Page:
Students create art on shirts, aid Japan
Published 9:11 am Saturday, March 26, 2011
The crazy days of summer don’t usually begin until after the final school bell of the year rings. But, at Troy University, the “crazy” days started on Monday and by Tuesday there was a huge explosion of excited craziness.
Troy University art students, Stefani Slaughter and Yuka Nareta, were so “up in the air” with excitement that their feet wouldn’t touch the ground Friday when Greg Skaggs, university art instructor, handed them a check for $2,200 for doing such a crazy thing.
“We had no idea that our fundraiser for the American Red Cross Japanese Relief Fund would do this,” Slaughter said. “Yuka said if we could raise $500 that would be awesome. Just look at this!”
Slaughter and Nareta turned the check this way and that way and every way they turned it, the dollar amount was the same, $2,200.
“What’s so amazing about this fundraiser for the Japanese Relief Fund is that these students put it together in a week’s time, “ Skaggs said. “It involved the Art Club and art students. They really got behind it and made it work.”
Not only was the project a fundraiser, it was also an art project that involved silk screening t-shirts.
Nareta’s family is in Japan but they were unscathed by the earthquake and tsunami. However, the art students wanted to do something to help the people in Nareta’s home country.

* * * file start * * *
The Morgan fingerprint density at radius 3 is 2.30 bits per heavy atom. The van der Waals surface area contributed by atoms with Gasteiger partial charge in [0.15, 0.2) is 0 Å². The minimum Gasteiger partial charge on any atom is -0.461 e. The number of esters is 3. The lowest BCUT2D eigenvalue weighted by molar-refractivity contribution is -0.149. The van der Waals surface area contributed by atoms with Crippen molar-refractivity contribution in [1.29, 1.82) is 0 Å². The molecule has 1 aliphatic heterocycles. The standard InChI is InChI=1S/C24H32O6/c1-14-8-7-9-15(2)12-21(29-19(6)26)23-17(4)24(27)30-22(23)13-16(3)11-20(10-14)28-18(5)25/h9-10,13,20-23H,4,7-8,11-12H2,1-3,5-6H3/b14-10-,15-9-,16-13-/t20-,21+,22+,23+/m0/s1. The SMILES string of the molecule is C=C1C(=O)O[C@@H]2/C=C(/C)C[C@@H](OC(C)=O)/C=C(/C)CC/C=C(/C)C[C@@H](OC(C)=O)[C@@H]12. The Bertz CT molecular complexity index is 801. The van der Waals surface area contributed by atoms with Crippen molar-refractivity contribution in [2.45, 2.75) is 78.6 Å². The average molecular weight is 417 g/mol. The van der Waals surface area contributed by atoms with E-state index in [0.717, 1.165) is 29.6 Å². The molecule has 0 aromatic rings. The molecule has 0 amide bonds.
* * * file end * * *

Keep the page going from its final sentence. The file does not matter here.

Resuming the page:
“We thought that we could print ‘Help Japan’ designs on tee shirts and, in all, we had six different ones,” Nareta said.
“We printed them here at the university and students bought tee shirts and brought them to be screened.”
Slaughter said there was such a mad rush for the tee shirts that, by Tuesday, they were overwhelmed with work to do.
Nareta said there was an “explosion” of demands for the tees.
“Russell Athletics donated 50 t-shirts to us and we sold all of them,” she said. “We never thought that we could print and sell so many t-shirts. Then, we had to start buying some t-shirts because people kept ordering them. It was more than we could have ever believed.”
Until the art students had to buy shirts to print, there was a 100 percent profit on each shirt sold.
“We learned a lot about silk screen printing and now I could work in a t-shirt print shop,” Slaughter said, laughing.
Just how far $2,200 will go in providing relief to the thousands in Japan, the students don’t know. What they do know is that it feels good and right to do something for others.
“For two days and two nights, we had a sweat shop going,” Nareta said. “It was a lot of hard work but it was something good that we could do.”